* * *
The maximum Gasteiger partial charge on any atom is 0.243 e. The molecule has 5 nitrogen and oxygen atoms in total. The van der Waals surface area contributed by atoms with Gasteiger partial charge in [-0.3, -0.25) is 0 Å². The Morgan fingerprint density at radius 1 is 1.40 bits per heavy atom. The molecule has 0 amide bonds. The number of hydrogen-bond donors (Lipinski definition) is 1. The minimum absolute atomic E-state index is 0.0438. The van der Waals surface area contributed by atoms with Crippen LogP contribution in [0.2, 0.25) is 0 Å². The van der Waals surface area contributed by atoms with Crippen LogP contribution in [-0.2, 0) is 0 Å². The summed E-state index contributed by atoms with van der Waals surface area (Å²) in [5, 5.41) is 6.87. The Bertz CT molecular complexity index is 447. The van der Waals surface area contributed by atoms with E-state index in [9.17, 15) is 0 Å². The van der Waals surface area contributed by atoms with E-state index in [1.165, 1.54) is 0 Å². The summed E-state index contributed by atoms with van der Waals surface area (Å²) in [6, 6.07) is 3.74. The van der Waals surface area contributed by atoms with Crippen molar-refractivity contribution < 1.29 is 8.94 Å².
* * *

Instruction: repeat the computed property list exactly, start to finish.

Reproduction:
The maximum Gasteiger partial charge on any atom is 0.243 e. The molecule has 5 nitrogen and oxygen atoms in total. The van der Waals surface area contributed by atoms with Gasteiger partial charge in [-0.3, -0.25) is 0 Å². The Morgan fingerprint density at radius 1 is 1.40 bits per heavy atom. The molecule has 0 amide bonds. The number of hydrogen-bond donors (Lipinski definition) is 1. The minimum absolute atomic E-state index is 0.0438. The van der Waals surface area contributed by atoms with Crippen LogP contribution in [0.2, 0.25) is 0 Å². The van der Waals surface area contributed by atoms with Crippen LogP contribution in [-0.2, 0) is 0 Å². The summed E-state index contributed by atoms with van der Waals surface area (Å²) in [5, 5.41) is 6.87. The Bertz CT molecular complexity index is 447. The van der Waals surface area contributed by atoms with E-state index in [9.17, 15) is 0 Å². The van der Waals surface area contributed by atoms with E-state index in [1.165, 1.54) is 0 Å². The summed E-state index contributed by atoms with van der Waals surface area (Å²) in [6, 6.07) is 3.74. The van der Waals surface area contributed by atoms with Crippen molar-refractivity contribution < 1.29 is 8.94 Å².